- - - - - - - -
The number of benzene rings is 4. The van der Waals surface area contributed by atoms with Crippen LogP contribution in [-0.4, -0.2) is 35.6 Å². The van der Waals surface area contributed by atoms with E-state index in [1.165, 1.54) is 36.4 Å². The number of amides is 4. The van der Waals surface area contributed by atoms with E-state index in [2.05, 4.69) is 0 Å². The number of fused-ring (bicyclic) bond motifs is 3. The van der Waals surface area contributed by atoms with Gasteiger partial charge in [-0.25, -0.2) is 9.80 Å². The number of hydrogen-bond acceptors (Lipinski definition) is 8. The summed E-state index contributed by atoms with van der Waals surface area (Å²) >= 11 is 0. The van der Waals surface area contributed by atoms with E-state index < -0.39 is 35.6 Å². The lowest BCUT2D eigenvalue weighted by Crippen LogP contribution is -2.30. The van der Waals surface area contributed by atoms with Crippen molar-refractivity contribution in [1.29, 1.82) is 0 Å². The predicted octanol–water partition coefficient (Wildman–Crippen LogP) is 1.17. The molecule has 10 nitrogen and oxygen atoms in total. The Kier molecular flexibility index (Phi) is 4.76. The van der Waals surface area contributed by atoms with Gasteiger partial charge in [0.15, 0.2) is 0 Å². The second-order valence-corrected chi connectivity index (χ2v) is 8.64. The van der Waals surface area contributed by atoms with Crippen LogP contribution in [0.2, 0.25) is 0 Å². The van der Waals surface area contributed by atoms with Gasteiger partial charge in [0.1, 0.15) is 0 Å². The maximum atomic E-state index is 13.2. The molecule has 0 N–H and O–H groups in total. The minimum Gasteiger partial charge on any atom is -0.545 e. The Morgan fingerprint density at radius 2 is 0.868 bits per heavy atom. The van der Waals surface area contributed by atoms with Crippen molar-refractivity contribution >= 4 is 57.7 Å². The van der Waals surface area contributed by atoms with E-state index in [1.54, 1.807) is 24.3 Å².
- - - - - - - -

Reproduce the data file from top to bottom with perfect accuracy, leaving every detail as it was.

The number of benzene rings is 4. The van der Waals surface area contributed by atoms with Crippen LogP contribution in [-0.4, -0.2) is 35.6 Å². The van der Waals surface area contributed by atoms with E-state index in [1.165, 1.54) is 36.4 Å². The number of amides is 4. The van der Waals surface area contributed by atoms with E-state index in [2.05, 4.69) is 0 Å². The number of fused-ring (bicyclic) bond motifs is 3. The van der Waals surface area contributed by atoms with Gasteiger partial charge in [-0.25, -0.2) is 9.80 Å². The number of hydrogen-bond acceptors (Lipinski definition) is 8. The summed E-state index contributed by atoms with van der Waals surface area (Å²) >= 11 is 0. The van der Waals surface area contributed by atoms with E-state index < -0.39 is 35.6 Å². The lowest BCUT2D eigenvalue weighted by Crippen LogP contribution is -2.30. The van der Waals surface area contributed by atoms with Crippen molar-refractivity contribution in [1.29, 1.82) is 0 Å². The predicted octanol–water partition coefficient (Wildman–Crippen LogP) is 1.17. The molecule has 10 nitrogen and oxygen atoms in total. The Kier molecular flexibility index (Phi) is 4.76. The van der Waals surface area contributed by atoms with Gasteiger partial charge in [0.15, 0.2) is 0 Å². The second-order valence-corrected chi connectivity index (χ2v) is 8.64. The van der Waals surface area contributed by atoms with Crippen LogP contribution in [0.2, 0.25) is 0 Å². The van der Waals surface area contributed by atoms with Gasteiger partial charge in [0.1, 0.15) is 0 Å². The maximum atomic E-state index is 13.2. The molecule has 0 N–H and O–H groups in total. The minimum Gasteiger partial charge on any atom is -0.545 e. The Morgan fingerprint density at radius 2 is 0.868 bits per heavy atom. The van der Waals surface area contributed by atoms with Crippen molar-refractivity contribution >= 4 is 57.7 Å². The van der Waals surface area contributed by atoms with E-state index in [1.54, 1.807) is 24.3 Å².